Examples of External Conflicts in The Great Gatsby
One of the central external conflicts in the novel is the clash between social classes. The Buchanans, representing old money, and Gatsby, the nouveau riche, exemplify this tension. The stark contrast between East Egg and West Egg underscores the divide between established aristocracy and newly acquired wealth.
Love Triangle Conflict:
The love triangle between Gatsby, Daisy, and Tom Buchanan serves as a key external conflict. Gatsby and Tom vie for Daisy’s affection, leading to tension and confrontations throughout the story.
Several characters engage in morally questionable actions. Tom’s affair with Myrtle Wilson (wife to George Wilson), Gatsby’s illegal business dealings, Daisy’s affair with Gatsby, and her reckless driving are all sources of external moral conflict.
Conflict with the Past:
The characters in the novel are haunted by their pasts. Gatsby’s obsession with recreating the past and Nick Carraway’s struggle to reconcile his experiences with his Midwestern values are external conflicts underscoring the theme of the past’s influence on the present.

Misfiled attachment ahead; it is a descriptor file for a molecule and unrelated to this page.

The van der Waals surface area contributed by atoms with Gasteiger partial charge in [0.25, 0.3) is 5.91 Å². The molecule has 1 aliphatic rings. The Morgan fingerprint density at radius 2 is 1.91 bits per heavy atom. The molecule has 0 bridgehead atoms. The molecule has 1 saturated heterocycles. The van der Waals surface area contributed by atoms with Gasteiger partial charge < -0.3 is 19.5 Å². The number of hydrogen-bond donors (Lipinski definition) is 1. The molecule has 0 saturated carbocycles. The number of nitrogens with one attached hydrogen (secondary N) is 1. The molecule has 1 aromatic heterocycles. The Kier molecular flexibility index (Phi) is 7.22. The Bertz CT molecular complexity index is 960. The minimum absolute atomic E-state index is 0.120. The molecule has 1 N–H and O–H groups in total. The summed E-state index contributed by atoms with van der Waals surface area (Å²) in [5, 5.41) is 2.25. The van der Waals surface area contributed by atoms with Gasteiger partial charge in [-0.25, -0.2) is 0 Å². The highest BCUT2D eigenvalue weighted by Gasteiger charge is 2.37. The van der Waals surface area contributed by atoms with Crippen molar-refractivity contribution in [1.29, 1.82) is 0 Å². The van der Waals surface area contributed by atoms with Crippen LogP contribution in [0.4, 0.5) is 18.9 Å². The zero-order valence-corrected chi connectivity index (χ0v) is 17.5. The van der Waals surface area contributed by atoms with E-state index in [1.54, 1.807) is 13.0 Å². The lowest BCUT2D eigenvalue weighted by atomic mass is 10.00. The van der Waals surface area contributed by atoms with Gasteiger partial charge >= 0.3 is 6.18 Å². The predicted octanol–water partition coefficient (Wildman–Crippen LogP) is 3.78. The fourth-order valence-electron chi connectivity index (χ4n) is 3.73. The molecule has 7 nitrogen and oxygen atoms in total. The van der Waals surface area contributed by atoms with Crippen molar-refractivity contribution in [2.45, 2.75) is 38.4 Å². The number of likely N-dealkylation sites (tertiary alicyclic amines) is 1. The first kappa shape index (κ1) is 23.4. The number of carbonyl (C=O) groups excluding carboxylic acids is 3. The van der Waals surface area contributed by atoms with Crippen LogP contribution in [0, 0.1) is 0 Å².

In The Great Gatsby, these internal and external conflicts intertwine, creating a rich tapestry of human drama and societal critique, making it a masterpiece of American literature that continues to resonate with readers.
Major Conflict Between Gatsby and Tom Buchanan?
The primary conflict between Jay Gatsby and Tom Buchanan in “The Great Gatsby” revolves around their competing claims to the affections of Daisy Buchanan, Tom’s wife and Gatsby’s former lover.
On one side, we have the mysterious and nouveau-riche millionaire Jay Gatsby who, despite his newly obtained wealth and lavish parties, remains an outsider in the upper-class circles of East Egg.
He has spent years amassing wealth and creating a new persona to win back the love of his life, Daisy, whom he met and fell in love with during World War I. Gatsby believes in the power of his unending devotion and vision of a perfect future with Daisy.
On the other side, there’s Tom Buchanan, Daisy’s husband, the father of their child, and a representative of the old-money aristocracy. Tom is domineering and aggressive, and exhibits a sense of entitlement. He’s also having an affair with Myrtle Wilson, which further complicates matters.
Tom’s Conflict with Gatsby
Tom’s conflict with Gatsby stems from his jealousy and possessiveness over Daisy, as well as his disdain for Gatsby’s social ascent. Tom’s old-money privilege and Gatsby’s nouveau-riche status clash in their pursuit of Daisy’s love, leading to tense confrontations and ultimately culminating in a tragic climax that highlights the irreconcilable differences between them.
This major conflict serves as a microcosm of the broader themes in the novel, including the tension between old and new wealth and the elusive nature of the American Dream.